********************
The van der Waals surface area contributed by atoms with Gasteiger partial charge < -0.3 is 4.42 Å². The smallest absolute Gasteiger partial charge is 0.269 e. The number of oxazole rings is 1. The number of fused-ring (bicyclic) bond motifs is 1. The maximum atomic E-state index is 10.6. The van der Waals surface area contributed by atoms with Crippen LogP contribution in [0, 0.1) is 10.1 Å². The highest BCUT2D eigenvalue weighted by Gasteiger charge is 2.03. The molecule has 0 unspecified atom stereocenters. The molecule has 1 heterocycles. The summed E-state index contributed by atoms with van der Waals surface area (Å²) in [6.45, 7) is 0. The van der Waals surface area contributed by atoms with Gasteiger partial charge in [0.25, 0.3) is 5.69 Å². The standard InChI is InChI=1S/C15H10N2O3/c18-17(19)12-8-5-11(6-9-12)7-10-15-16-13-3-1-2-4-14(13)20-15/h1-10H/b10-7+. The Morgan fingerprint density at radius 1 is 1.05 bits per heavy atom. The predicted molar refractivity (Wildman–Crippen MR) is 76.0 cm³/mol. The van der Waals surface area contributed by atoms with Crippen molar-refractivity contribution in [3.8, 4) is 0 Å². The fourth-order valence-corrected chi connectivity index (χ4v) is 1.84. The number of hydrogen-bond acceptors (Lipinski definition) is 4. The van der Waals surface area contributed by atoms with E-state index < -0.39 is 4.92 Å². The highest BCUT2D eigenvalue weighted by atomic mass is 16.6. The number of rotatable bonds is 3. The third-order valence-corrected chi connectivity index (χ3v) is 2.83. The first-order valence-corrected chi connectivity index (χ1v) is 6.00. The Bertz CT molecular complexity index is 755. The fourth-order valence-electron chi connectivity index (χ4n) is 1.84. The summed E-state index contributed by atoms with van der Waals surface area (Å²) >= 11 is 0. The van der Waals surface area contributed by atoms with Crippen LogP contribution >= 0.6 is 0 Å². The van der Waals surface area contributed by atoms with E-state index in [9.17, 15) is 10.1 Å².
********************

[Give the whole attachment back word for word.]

The van der Waals surface area contributed by atoms with Gasteiger partial charge < -0.3 is 4.42 Å². The smallest absolute Gasteiger partial charge is 0.269 e. The number of oxazole rings is 1. The number of fused-ring (bicyclic) bond motifs is 1. The maximum atomic E-state index is 10.6. The van der Waals surface area contributed by atoms with Crippen LogP contribution in [0, 0.1) is 10.1 Å². The highest BCUT2D eigenvalue weighted by Gasteiger charge is 2.03. The molecule has 0 unspecified atom stereocenters. The molecule has 1 heterocycles. The summed E-state index contributed by atoms with van der Waals surface area (Å²) in [6.45, 7) is 0. The van der Waals surface area contributed by atoms with Gasteiger partial charge in [0.25, 0.3) is 5.69 Å². The standard InChI is InChI=1S/C15H10N2O3/c18-17(19)12-8-5-11(6-9-12)7-10-15-16-13-3-1-2-4-14(13)20-15/h1-10H/b10-7+. The Morgan fingerprint density at radius 1 is 1.05 bits per heavy atom. The predicted molar refractivity (Wildman–Crippen MR) is 76.0 cm³/mol. The van der Waals surface area contributed by atoms with Crippen molar-refractivity contribution in [3.8, 4) is 0 Å². The fourth-order valence-corrected chi connectivity index (χ4v) is 1.84. The number of hydrogen-bond acceptors (Lipinski definition) is 4. The van der Waals surface area contributed by atoms with E-state index < -0.39 is 4.92 Å². The highest BCUT2D eigenvalue weighted by atomic mass is 16.6. The number of rotatable bonds is 3. The third-order valence-corrected chi connectivity index (χ3v) is 2.83. The first-order valence-corrected chi connectivity index (χ1v) is 6.00. The Bertz CT molecular complexity index is 755. The fourth-order valence-electron chi connectivity index (χ4n) is 1.84. The summed E-state index contributed by atoms with van der Waals surface area (Å²) >= 11 is 0. The van der Waals surface area contributed by atoms with Crippen LogP contribution >= 0.6 is 0 Å². The van der Waals surface area contributed by atoms with E-state index in [9.17, 15) is 10.1 Å².